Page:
- Exhibited in Son de Allá y Son de Acá, hosted by four Albuquerque, N.M., galleries, which brings together 60 Southwest artists. Curator: Rigoberto Luna. In conjunction with the show, Macias was mentioned in a Hyperallergic story about the importance of creating pathways and fellowship for Mexican-American, Chicanx, and Latinx artists throughout the Southwest.
- “Everything and Nothing at Once,” a 2021 Macias project funded by the Confluencenter for Creative Inquiry, has been digitally archived in the University of Arizona Libraries’ Special Collection. Macias, who was raised in the Rio Grande Valley, Texas, created two-dimensional works that navigate the artist’s own Mexican-American identity, physical and sociological divisions along the U.S. / Mexico border, and the ever-shifting contemporary American political landscape within a pandemic.
- Had work featured last winter in West Issue 156 of New American Paintings, the 2021 Review of 40 Artists in the Western United States You Need to Discover. Curator: Lauren R. O’Connell
- Other exhibitions: “Everyday MEMEing,” Modified Arts, Phoenix, AZ. Curators: Melissa Koury, Dr. Grant Vetter, and Lauren O’Connell. “Icons and Symbols of the Borderland,” Las Cruces Museum of Art, Las Cruces, NM Curator: Diana Molina.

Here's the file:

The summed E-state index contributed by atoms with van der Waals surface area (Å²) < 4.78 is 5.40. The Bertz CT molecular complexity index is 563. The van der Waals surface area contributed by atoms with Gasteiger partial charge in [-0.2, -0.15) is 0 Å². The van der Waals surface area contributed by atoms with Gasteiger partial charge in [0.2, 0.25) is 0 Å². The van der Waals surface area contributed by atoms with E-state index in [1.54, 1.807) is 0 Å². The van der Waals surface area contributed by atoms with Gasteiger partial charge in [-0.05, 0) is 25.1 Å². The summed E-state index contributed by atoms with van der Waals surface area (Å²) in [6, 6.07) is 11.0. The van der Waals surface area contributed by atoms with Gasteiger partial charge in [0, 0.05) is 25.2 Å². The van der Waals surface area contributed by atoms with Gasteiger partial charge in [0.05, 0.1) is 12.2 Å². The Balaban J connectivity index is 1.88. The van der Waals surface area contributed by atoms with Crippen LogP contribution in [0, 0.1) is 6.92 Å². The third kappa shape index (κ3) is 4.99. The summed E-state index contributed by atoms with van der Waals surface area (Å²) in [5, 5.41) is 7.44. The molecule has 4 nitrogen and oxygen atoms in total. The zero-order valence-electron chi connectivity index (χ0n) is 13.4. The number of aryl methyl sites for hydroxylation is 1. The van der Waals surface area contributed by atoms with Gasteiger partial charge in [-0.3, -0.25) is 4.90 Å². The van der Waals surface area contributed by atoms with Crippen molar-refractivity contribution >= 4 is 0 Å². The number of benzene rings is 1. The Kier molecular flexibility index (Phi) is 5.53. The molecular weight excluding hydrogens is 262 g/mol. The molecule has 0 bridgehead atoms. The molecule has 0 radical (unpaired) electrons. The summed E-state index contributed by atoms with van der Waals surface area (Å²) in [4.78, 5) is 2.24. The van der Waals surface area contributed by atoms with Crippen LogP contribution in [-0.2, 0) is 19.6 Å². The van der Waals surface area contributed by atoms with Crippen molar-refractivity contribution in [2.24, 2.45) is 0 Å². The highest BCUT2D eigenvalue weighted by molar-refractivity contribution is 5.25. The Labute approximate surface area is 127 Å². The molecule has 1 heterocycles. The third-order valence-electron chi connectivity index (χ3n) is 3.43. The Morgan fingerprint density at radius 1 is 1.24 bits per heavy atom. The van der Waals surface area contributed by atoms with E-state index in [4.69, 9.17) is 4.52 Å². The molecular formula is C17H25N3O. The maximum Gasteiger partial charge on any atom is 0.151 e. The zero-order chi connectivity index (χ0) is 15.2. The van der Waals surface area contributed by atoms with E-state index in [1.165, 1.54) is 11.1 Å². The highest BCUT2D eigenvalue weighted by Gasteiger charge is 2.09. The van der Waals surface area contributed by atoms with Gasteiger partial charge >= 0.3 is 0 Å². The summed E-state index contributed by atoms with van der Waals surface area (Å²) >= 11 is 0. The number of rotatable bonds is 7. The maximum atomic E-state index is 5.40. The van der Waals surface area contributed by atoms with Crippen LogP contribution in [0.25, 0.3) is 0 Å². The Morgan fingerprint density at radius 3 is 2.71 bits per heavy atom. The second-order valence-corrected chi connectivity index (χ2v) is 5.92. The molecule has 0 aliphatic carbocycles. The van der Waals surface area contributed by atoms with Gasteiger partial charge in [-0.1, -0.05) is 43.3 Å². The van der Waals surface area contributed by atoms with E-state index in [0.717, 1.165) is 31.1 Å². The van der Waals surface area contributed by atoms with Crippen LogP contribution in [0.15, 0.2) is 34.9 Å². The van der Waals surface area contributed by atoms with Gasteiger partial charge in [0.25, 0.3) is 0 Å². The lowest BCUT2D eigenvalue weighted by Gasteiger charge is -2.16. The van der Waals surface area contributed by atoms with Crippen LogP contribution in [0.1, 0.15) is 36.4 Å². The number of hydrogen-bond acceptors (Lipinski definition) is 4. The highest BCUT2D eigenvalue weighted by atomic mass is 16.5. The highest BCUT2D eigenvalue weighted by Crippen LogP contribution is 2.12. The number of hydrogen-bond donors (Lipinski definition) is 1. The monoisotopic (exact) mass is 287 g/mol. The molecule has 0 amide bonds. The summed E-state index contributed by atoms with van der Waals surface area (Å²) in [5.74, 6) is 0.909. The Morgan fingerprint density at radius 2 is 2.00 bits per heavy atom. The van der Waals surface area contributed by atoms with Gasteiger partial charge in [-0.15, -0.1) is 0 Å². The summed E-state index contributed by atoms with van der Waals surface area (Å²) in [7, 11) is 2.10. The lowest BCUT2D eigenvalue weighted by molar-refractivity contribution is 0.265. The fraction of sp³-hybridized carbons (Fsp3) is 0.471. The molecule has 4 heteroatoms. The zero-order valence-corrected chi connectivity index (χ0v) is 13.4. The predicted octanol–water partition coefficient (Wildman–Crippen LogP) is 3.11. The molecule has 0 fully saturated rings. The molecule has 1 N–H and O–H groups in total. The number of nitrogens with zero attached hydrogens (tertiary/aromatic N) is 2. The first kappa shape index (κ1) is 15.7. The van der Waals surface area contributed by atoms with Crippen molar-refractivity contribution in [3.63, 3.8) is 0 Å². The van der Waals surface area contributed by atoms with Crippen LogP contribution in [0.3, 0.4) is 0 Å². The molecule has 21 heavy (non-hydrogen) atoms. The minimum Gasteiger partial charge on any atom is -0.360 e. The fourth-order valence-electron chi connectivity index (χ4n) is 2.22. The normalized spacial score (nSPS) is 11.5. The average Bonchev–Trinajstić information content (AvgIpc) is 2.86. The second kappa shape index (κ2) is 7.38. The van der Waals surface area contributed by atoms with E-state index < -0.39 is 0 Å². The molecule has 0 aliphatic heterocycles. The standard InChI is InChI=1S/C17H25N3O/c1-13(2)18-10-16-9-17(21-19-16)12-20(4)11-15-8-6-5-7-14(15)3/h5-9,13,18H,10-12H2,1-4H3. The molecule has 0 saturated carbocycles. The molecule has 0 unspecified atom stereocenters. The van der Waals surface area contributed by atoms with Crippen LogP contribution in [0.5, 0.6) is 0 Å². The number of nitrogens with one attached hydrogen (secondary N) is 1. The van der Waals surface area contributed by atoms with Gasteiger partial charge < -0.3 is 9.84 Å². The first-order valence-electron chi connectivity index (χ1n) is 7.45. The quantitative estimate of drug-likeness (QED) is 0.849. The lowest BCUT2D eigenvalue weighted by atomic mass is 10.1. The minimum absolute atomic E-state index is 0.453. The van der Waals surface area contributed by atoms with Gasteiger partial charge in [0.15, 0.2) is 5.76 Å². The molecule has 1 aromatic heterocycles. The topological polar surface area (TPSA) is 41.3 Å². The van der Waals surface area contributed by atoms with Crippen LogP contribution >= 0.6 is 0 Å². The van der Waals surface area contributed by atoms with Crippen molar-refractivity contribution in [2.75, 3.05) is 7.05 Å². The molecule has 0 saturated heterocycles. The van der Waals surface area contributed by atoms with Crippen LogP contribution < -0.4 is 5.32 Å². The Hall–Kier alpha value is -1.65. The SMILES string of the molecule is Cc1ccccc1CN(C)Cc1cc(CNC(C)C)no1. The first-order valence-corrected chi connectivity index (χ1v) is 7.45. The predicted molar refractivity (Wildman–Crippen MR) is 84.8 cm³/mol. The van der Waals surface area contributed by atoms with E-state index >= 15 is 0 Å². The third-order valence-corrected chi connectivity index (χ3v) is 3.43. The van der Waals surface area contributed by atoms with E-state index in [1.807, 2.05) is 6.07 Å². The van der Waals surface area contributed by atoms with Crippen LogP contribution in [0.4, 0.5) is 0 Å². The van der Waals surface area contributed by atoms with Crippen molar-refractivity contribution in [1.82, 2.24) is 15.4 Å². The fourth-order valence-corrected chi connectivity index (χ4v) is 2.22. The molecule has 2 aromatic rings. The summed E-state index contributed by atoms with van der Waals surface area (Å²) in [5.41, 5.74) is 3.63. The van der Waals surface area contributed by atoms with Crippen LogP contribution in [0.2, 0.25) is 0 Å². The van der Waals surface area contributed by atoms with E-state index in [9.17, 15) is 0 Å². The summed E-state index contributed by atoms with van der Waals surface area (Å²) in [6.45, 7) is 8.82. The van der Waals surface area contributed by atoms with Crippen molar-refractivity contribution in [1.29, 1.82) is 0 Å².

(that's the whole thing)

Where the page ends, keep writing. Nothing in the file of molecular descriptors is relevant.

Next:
Associate Dean for Research, Arizona Arts
- McMahon was featured during Women’s History Month in a series spotlighting women researchers working on climaterelated issues. “Motivating people to work together… will require a cultural shift only possible through a well-considered combination of artistic and scientific means,” said McMahon. “I have seen how art/science collaborations can raise awareness about and catalyze a public response to environmental risks and help us to imagine and work together toward more sustainable futures.”